Shayegh studies the interaction between natural and human systems by investigating climate policies and the economic impacts of climate change. He is interested in the ways in which climate change interacts with economic productivity, population dynamics, and public health. Shayegh constructs economic models to investigate the long term impacts of climate policies such as carbon tax on global climate change.
Shows that climate change induced migration can alter the inequality trap for the people who stay behind.
Shows that curve-shifting R&D policies are more effective in bringing down the cost of new clean energy technologies compared to cure-following R&D investments that aim to gradually improve the production process.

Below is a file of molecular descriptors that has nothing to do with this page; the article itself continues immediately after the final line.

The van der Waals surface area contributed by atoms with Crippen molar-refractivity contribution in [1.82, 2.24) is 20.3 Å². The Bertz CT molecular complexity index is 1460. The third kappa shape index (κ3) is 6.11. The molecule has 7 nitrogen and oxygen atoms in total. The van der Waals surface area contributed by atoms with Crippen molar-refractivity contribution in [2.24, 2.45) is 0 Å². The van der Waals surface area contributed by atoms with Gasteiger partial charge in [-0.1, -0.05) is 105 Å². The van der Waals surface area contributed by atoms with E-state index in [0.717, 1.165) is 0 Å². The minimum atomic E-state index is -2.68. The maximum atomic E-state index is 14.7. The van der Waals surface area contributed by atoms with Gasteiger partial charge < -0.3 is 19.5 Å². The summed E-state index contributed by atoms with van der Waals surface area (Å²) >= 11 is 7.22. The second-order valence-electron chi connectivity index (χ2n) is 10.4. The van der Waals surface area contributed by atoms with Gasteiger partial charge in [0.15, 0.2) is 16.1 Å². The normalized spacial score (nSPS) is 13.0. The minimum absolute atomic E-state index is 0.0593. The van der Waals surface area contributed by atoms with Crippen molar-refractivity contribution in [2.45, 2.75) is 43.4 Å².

Shows that an optimal investment strategy in the areas affected by climate induced sea level rise lays somewhere far enough from the coast that can be adjusted to the rate of sea level rise.
Shows that solar geoengineering can be used as a compliment to mitigation efforts in an optimal climate policy portfolio. Explains that in the case of climate tipping point, solar geoengineering can reduce the risk and provide a fast fix to the temperature increase.
Investigates the optimal mitigation policy under uncertainty about the key parameters of the climate system. Shows that in the case of irreversible tipping points in the climate system, more stringent mitigation efforts should be deployed.